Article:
Versailles is about 30 minutes outside Paris on the commuter rail, and my friend Eric lives near the chateau grounds. We went out for a Sunday picnic with him and his wife and utterly adorable kid. It must be admitted that there's nothing quite like a bottle of wine, a baguette and a jar of foie gras under a tree in Marie Antoinette's back yard (though I think in fact we were sitting in her former cow pasture, which takes some of the romance off). There are some beautifully parklike corners of the grounds and people from the city and the local towns (including a whole flock of Girl Scouts) were picnicking and playing soccer and whatnot. The more formally planted part of the grounds require a ticket to visit, and we went in to see the famous fountains, which these days are accompanied by Baroque music playing from hidden speakers among the trees. The fountains are pretty lovely, hidden among high box hedges trimmed into, if not a maze proper, a sort of series of lanes and byways in which a person could easily get lost.
The grounds are the ultimate example of the classical European garden, with topiary shrubs trimmed to within an inch of their lives, and everything planted in geometric lines and shapes. They open out to a terrace behind the chateau, and the following view:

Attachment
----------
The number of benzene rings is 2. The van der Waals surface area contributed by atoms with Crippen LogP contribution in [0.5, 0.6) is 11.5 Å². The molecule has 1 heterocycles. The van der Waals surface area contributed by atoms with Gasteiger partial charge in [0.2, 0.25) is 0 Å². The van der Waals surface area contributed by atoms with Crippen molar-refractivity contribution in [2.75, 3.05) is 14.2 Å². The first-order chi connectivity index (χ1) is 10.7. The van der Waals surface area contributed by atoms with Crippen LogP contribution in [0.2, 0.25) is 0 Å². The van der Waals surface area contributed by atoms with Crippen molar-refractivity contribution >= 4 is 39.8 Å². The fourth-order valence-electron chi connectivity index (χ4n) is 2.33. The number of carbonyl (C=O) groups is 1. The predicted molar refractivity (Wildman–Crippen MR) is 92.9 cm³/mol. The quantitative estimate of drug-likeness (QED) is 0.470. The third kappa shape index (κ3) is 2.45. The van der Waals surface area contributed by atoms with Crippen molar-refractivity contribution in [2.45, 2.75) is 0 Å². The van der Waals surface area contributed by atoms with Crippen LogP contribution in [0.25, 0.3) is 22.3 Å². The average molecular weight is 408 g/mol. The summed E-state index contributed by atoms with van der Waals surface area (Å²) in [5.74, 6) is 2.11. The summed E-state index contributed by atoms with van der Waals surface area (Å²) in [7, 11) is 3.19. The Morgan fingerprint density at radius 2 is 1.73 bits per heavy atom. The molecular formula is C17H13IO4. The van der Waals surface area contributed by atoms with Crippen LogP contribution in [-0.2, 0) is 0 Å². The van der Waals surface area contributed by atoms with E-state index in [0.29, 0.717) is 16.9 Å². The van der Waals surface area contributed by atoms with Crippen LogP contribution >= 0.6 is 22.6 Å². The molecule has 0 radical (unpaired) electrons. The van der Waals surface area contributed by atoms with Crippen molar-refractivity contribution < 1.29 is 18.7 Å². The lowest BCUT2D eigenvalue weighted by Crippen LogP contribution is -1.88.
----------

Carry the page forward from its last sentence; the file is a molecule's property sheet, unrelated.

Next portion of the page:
No shade, acres of gravel; intolerable on a hot day, in fact, despite the plantings.
The question here is "Why?" and the answer appears to be "Because they (the kings of France) could." Like the Forbidden City, Versailles is an example of architecture which expands horizontally to express its dominance and power. American urbanites are accustomed to verticality as a sign of power and wealth, like the Sears Tower in Chicago. But the chateau de Versailles has only a few stories: it is rather its all-encompassing sprawl and the repetitiveness of its facade (which only emphasizes the way it goes on and on) that make the point of royal power.